Privacy Is a Top Concern in This Week’s Biometrics News Roundup

JUN 04, 2022

This week’s roundup of FindBiometrics’ top stories delivers a varied assortment of news, but concerns about privacy and security on the part of everyday citizens and consumers play a major theme.

Such concerns come through pretty clearly in the week’s top story, a feature that delved into a security groups’ claims about the ease with which they were able to hack a pioneering mobile ID system. Dvuln Labs’ report detailed how various bits of information within Australia’s New South Wales digital ID app could be altered – things like the user’s address and age – and in so doing, made it pretty clear how biometric technology can be used to secure the many digital ID apps that are starting to emerge today:

ID Tech: How an Easily Hacked Mobile ID Shows the Need for Biometric Security

Privacy is also a serious concern in another of the week’s most popular stories, due to a dramatic and unexpected move by an authoritarian government. According to new reports, the Russian government is now asking state-owned banks in the country to hand over a wealth of their customers’ biometric data, an order that is complicated by the issue of obtaining consent. Sberbank, which has proven to be a biometrics innovator in Russia, is among the targeted financial services institutions:

Russian Government Orders Banks to Hand Over Biometric Data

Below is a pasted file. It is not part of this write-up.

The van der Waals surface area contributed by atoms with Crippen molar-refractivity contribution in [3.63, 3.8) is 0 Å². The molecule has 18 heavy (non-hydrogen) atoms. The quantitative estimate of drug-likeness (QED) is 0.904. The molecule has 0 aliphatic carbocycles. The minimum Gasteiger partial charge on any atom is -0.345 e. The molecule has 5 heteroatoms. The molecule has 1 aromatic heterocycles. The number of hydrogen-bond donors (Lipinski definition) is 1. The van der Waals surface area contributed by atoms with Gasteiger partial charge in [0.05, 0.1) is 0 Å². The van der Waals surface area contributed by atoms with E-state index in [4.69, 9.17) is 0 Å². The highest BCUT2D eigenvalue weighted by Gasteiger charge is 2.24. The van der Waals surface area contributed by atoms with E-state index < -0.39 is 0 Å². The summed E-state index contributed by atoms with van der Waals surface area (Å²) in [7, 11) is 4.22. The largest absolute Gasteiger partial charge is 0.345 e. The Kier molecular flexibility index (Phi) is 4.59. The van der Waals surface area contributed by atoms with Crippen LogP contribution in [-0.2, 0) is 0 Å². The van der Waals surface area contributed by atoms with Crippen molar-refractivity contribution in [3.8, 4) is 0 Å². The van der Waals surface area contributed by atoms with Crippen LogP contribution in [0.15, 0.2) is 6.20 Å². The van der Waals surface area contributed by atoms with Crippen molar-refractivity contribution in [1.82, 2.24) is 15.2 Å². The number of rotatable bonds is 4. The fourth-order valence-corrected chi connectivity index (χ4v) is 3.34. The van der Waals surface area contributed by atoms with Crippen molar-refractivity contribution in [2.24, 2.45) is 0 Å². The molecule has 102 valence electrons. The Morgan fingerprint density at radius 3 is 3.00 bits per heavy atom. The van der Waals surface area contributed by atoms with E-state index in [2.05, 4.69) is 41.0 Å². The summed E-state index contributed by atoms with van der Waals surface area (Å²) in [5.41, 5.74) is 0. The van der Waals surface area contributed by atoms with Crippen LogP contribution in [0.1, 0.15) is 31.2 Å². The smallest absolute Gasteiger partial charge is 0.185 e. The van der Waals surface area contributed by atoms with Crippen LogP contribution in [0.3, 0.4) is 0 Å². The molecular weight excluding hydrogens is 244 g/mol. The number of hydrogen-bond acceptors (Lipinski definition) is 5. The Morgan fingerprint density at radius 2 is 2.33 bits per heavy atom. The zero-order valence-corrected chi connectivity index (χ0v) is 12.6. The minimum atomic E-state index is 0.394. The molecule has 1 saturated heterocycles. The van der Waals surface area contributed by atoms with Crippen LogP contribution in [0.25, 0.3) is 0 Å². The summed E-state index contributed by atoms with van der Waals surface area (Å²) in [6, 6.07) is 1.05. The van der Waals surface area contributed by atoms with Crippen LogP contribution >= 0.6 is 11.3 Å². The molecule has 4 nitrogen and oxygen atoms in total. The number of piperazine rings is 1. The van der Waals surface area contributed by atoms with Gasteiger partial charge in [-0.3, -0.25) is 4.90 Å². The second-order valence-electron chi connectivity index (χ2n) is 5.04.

And privacy proved to be an important issue a live webinar aired on Wednesday. Featuring the Security Industry Association (SIA), FaceTec, and FindBiometrics, the webcast panel tackled a number of issues including biometrics-focused legislation, compliance with regulations like BIPA, and the need for sophisticated testing frameworks in the biometrics industry. A full replay of the discussion is now available on-demand:

ON-DEMAND WEBINAR: ‘The Way Forward For Biometrics’ Presented with SIA

Turning to the advance of biometric technology itself, FindBiometrics readers showed strong interest this week in a remarkable technological achievement by researchers from The Hong Kong Polytechnic University (PolyU) and Seoul’s Yonsei University. They have developed a new sensor, offering computer vision and facial recognition applications, that mimics and even exceeds the natural capabilities of the human eye:

New Computer Vision Sensor Might Be Even Better Than the Human Eye

And the innovative biometric payment card concept continues its emergence. Fingerprint Cards attracted some attention this week with its announcement that its Tokyo-based electronics partner, MoriX Co., had received a Letter of Approval from Mastercard concerning its card solution developed in collaboration with FPC, clearing the way for its launch in the Japanese market:

Mastercard Approval Clears Launch of FPC’s Biometric Payment Card Tech in Japan